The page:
When Vaccine Uncertainty Prevails: Association Between Online Social Influence and COVID-19 Vaccine Intentions

Hue Trong Duong, Tham Thi Nguyen, Le Thanh Trieu


Guided by the integrative model of behavioral prediction and the social identity of deindividuation effects model, this study used an online experiment (N = 322) to test a moderated-mediation model that linked exposure to user comments posted to COVID-19 vaccine news stories and vaccine intentions. The study was conducted in Vietnam when the Delta variant of COVID-19 spread to the country and the efficacy and side effects of the COVID-19 vaccine were controversial in the news. Results showed that, compared with vaccine-hesitancy comments, vaccine-acceptance comments significantly increased vaccine intentions through injunctive norms, response efficacy, and attitudes. This indirect association was only significant among participants who perceived commenters as in-group members. Compared with vaccine-hesitancy comments, a mixture of comments that featured both acceptance and hesitancy significantly increased perceived norms, perceived efficacy, and attitudes. Further, comments significantly changed participants’ perceived norms, perceived efficacy, and attitudes compared with the news stories. Theoretical and practical implications are presented.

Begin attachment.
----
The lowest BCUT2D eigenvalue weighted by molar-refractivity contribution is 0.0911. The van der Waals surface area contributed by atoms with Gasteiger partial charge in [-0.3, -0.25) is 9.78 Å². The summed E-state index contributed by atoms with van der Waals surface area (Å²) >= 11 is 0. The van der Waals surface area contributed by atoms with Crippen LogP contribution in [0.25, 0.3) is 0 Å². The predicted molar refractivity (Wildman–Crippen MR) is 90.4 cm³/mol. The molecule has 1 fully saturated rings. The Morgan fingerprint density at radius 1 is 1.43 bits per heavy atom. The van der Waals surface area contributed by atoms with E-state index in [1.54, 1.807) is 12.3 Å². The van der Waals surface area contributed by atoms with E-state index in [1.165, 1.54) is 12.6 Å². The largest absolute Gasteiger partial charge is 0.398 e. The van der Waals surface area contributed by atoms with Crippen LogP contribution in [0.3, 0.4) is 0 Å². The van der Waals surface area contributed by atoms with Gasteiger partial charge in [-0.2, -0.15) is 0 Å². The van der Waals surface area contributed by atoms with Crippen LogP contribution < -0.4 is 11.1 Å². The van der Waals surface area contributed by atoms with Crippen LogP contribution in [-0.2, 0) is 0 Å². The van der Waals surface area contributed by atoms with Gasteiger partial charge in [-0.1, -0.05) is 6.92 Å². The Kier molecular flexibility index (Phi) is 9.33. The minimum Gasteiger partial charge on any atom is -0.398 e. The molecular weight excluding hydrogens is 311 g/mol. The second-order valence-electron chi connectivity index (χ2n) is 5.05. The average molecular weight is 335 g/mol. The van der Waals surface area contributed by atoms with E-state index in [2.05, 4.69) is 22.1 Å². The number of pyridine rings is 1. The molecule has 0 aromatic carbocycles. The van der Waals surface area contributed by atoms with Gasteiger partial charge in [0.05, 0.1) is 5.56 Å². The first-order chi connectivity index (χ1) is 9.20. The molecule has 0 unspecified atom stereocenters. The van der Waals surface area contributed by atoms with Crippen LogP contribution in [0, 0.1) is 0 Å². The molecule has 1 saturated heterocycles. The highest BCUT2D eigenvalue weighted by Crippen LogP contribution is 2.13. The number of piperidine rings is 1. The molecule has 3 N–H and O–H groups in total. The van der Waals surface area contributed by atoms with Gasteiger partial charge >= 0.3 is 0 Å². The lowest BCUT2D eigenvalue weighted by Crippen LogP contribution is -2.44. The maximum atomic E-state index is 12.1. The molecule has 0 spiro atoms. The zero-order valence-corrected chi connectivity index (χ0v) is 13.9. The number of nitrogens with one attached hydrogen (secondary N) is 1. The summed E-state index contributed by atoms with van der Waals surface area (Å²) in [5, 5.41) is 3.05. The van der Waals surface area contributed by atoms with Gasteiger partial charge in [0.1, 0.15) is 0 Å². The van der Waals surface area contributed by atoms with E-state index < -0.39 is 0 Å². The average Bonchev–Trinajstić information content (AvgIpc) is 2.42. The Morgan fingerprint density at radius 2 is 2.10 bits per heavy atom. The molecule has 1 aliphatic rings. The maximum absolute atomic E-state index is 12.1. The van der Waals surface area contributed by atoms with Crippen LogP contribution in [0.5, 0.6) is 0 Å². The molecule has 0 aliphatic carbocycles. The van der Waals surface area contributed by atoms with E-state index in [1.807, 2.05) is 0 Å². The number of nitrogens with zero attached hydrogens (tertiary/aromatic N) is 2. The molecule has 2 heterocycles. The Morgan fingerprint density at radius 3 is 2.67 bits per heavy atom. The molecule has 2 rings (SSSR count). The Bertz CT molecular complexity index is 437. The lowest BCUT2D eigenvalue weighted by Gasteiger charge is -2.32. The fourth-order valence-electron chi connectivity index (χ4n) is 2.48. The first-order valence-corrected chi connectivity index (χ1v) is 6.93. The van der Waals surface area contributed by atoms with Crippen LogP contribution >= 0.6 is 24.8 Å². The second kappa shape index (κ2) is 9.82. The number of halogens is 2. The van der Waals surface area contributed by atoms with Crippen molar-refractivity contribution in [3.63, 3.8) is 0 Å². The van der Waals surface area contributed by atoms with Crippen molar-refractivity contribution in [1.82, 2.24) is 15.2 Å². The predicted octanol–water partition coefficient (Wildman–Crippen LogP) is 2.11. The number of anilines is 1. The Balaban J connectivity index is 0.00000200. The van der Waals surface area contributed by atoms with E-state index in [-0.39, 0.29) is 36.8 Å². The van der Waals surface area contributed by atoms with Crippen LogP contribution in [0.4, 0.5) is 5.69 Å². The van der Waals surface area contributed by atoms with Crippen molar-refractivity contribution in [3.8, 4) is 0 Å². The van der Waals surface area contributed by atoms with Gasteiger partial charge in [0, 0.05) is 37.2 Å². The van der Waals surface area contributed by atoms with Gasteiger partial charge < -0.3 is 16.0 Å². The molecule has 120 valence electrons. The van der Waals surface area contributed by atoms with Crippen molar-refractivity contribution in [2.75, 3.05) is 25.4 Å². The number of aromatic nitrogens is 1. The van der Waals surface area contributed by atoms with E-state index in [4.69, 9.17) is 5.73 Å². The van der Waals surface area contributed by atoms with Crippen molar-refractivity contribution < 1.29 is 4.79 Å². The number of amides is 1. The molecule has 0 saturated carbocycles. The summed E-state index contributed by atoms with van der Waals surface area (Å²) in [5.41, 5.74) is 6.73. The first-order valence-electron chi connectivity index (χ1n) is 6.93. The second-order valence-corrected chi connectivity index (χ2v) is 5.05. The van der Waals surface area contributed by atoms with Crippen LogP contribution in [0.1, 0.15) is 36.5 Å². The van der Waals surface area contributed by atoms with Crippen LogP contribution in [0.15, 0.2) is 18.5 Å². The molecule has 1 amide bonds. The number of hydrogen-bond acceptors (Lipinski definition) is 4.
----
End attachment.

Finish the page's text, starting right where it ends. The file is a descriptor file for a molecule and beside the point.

social influence, integrative model, identification, vaccine, COVID-19

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